- Improved emotional intelligence – Journaling can help you to become more aware of your own emotions and the emotions of others. This increased awareness may lead to improved relationships with others and yourself.
- Increased self-compassion – Journaling can help cultivate a more compassionate attitude towards yourself, providing relief from feelings of isolation, worthlessness, and shame.
- Documentation of mental health treatment – Journaling can be used as a tool to document and report the effects of mental health treatment. This may include things like tracking medications, DBT techniques used, using your journal as a symptom-tracker.
How Has Journaling Helped My Mental Health?
For me, journaling has been one of the most important tools in my mental health recovery – probably only just behind my sobriety and my yoga/meditation practices.
I recently moved house, and when unpacking my books I found I had one huge box filled with notebooks. After scanning back through all my old journals I felt like I’d been on a journey through time, revisiting old thoughts and memories like my body held a deep connection to them. Noticing my progress in the last 4, 5, 6 years, with insights into who I have been and who I have become.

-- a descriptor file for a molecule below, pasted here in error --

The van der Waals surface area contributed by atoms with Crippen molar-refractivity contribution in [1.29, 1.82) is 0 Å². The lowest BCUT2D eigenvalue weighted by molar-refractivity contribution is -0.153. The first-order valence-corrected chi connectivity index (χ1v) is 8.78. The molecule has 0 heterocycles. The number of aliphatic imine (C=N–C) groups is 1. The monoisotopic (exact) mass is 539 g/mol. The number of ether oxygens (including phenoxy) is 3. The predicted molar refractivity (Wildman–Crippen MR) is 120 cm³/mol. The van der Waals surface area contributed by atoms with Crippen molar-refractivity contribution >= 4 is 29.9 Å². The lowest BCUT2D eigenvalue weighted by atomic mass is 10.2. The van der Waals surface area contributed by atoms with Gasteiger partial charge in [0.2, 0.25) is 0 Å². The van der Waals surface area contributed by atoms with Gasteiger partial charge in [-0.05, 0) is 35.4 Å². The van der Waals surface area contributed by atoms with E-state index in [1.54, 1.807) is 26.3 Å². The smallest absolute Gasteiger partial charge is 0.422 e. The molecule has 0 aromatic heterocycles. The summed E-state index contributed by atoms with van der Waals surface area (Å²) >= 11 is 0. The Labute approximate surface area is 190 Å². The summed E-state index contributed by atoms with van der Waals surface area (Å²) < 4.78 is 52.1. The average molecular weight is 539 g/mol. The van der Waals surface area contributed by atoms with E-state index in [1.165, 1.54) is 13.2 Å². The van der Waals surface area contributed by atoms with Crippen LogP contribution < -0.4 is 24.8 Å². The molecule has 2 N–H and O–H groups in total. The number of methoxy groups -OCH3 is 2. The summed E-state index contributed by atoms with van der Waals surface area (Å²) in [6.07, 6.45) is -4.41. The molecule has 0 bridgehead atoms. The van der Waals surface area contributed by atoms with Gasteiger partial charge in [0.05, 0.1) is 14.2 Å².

Honestly, most of these journals are not pretty. They are messy and ripped and scribbled and filled with random crap. But they’re just for me. And looking back at how far my mental health has come since I was the girl writing those entries is just mind-blowing.
Anyway, scruffy journals aside – here are the two journals I use for my mental health now and how they’ve helped me.
I’m going to write a follow-up post about bullet journaling with a load more of my page design examples, but I just wanted to quickly mention here how helpful my bullet journal is for me and my mental health.
I basically use my bullet journal as an everything journal. I create and collage new pages with art and prompts when I’m feeling artsy, ready to sit down and fill in when I’m feeling thoughtful. It’s filled with everything from gratitude to affirmations, to my birth chart and therapy journaling. It is honestly, like I said, my life-bible. It is how I ‘do the work’ and where I can write freely about things that I don’t want to share – or am not yet ready to share – with the world.